Although there has been some initial research on these two types of humility, and both types of humility have been linked to forgiveness (e.g., Davis et al., 2010; Van Tongeren, Davis, & Hook, 2014), relatively little theory and research have discussed the similarities and differences between these two types of humility. Thus, the aim of the present study is to explore the relationships among (a) religious IH, (b) SH, and (c) other related constructs, including religious variables and moral decision making. Our overarching hypotheses are that (a) religious IH will be more closely related to openness to differences and awareness of the limitations of one's views (Davis et al., 2010; Davis & Hook, 2014), whereas (b) SH will be more aligned with the notion of submission to God or religious authority.

Study 1

The main purpose of Study 1 was to explore the relationships between religious IH, SH, and various measures of religious belief and participation. First, we hypothesized that religious IH would be a positive predictor of having a quest religious orientation. People who have a quest religious orientation view their religion as a search for truth and are more comfortable with changes or shifts in their religious views over time (Batson, Schoenrade, & Ventis, 1993). Second, we hypothesized that SH, on the other hand, would be a positive predictor of having an intrinsic religious orientation and religious fundamentalism. Intrinsic religious orientation involves seeing religion as an end itself and believing and practicing the religious teachings as taught by the religion (Batson et al., 1993). Religious fundamentalism is the belief that the basic and essential truths about deity and humanity can only be accessed from certain religious teachings, which would enable those who follow them to obtain a special relationship with the deity (Altemeyer & Hunsberger, 1992). We did not have a specific hypothesis about the relationships between religious IH, SH, and extrinsic religious orientation, which refers to seeing religion as a means to achieve non-religious goals (e.g., a sense of belonging and connection with the religious community; Batson et al., 1993).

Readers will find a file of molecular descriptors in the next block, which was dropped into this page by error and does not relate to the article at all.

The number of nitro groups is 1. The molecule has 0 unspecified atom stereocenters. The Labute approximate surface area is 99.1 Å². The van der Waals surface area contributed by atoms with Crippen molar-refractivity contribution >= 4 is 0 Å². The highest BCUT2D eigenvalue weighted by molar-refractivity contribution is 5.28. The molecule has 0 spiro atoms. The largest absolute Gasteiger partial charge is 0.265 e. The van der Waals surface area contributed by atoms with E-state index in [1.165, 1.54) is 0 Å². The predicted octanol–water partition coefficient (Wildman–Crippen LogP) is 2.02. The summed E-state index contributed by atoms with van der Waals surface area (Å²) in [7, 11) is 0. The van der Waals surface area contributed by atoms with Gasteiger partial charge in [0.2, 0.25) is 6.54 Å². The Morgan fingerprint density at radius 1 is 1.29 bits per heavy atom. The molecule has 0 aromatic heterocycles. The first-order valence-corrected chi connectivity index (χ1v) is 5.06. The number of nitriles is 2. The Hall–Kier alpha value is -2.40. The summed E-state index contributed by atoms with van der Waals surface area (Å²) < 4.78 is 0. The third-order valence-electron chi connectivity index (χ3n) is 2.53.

We included political conservatism and religious commitment as control variables to control for the effects of political orientation and general religiousness. Research on politics and religion suggest that religion significantly predicts political values and voting trends (Wilde & Glassman, 2016). Religious commitment refers to the degree to which a person integrates their religious values, beliefs, and practices into their lives (Worthington et al., 2003). Because both religious IH and SH were expected to be correlated with general religiousness, we thought that it was important to control for this variable in all analyses.

Method

Participants. Participants were 244 undergraduate students (60 male, 184 female). Participants ranged in age from 18 to 50 years (M = 20.47, SD = 3.96). Participants reported a variety of racial backgrounds (54.1% White, 18.9% Hispanic, 11.1% Black, 4.9% Asian, 1.2% Native American, 1.2% Middle Eastern, 0.8% Pacific Islander, 7.8% Multiracial). Participants were mostly Christian (65.2%, 1.6% Muslim, 1.2% Buddhist, 0.4% Hindu, 0.4% Jewish, 7.0% Atheist, 13.1% Agnostic, 11.1% None/Other) and Heterosexual (92.2%, 3.3% Gay/Lesbian, 4.5% Bisexual).

Procedure. Participants were recruited from undergraduate courses at a large university in the Southwestern United States and participated in exchange for a small amount of course credit or extra credit. Participants first read an informed consent form and indicated consent to participate. Participants then completed a series of questionnaires online. After completing the questionnaires, they were debriefed, compensated, and given the contact information of the investigator should they have questions or concerns.

Measures